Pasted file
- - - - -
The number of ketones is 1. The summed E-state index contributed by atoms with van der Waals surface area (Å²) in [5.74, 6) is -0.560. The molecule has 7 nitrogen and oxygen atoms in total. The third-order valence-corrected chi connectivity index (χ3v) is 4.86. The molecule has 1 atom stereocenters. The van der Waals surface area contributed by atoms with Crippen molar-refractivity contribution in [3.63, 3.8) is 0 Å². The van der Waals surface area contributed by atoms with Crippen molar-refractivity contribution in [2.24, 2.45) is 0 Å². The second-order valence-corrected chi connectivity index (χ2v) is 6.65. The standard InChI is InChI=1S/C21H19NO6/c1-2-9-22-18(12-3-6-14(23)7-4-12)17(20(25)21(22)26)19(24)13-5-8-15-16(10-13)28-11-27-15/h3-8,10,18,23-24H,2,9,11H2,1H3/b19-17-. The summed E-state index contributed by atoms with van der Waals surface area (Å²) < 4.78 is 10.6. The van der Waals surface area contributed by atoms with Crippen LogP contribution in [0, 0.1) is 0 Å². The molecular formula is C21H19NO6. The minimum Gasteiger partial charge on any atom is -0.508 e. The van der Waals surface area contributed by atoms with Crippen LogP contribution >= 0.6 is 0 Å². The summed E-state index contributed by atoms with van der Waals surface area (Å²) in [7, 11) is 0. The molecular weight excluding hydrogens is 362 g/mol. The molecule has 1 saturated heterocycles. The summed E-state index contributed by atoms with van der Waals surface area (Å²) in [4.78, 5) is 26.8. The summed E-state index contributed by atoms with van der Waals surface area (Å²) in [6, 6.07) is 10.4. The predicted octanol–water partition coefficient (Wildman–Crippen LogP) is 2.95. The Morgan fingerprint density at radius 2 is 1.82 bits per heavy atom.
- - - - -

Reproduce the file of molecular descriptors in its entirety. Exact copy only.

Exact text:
The number of ketones is 1. The summed E-state index contributed by atoms with van der Waals surface area (Å²) in [5.74, 6) is -0.560. The molecule has 7 nitrogen and oxygen atoms in total. The third-order valence-corrected chi connectivity index (χ3v) is 4.86. The molecule has 1 atom stereocenters. The van der Waals surface area contributed by atoms with Crippen molar-refractivity contribution in [3.63, 3.8) is 0 Å². The van der Waals surface area contributed by atoms with Crippen molar-refractivity contribution in [2.24, 2.45) is 0 Å². The second-order valence-corrected chi connectivity index (χ2v) is 6.65. The standard InChI is InChI=1S/C21H19NO6/c1-2-9-22-18(12-3-6-14(23)7-4-12)17(20(25)21(22)26)19(24)13-5-8-15-16(10-13)28-11-27-15/h3-8,10,18,23-24H,2,9,11H2,1H3/b19-17-. The summed E-state index contributed by atoms with van der Waals surface area (Å²) < 4.78 is 10.6. The van der Waals surface area contributed by atoms with Crippen LogP contribution in [0, 0.1) is 0 Å². The molecular formula is C21H19NO6. The minimum Gasteiger partial charge on any atom is -0.508 e. The van der Waals surface area contributed by atoms with Crippen LogP contribution >= 0.6 is 0 Å². The summed E-state index contributed by atoms with van der Waals surface area (Å²) in [7, 11) is 0. The molecular weight excluding hydrogens is 362 g/mol. The molecule has 1 saturated heterocycles. The summed E-state index contributed by atoms with van der Waals surface area (Å²) in [4.78, 5) is 26.8. The summed E-state index contributed by atoms with van der Waals surface area (Å²) in [6, 6.07) is 10.4. The predicted octanol–water partition coefficient (Wildman–Crippen LogP) is 2.95. The Morgan fingerprint density at radius 2 is 1.82 bits per heavy atom.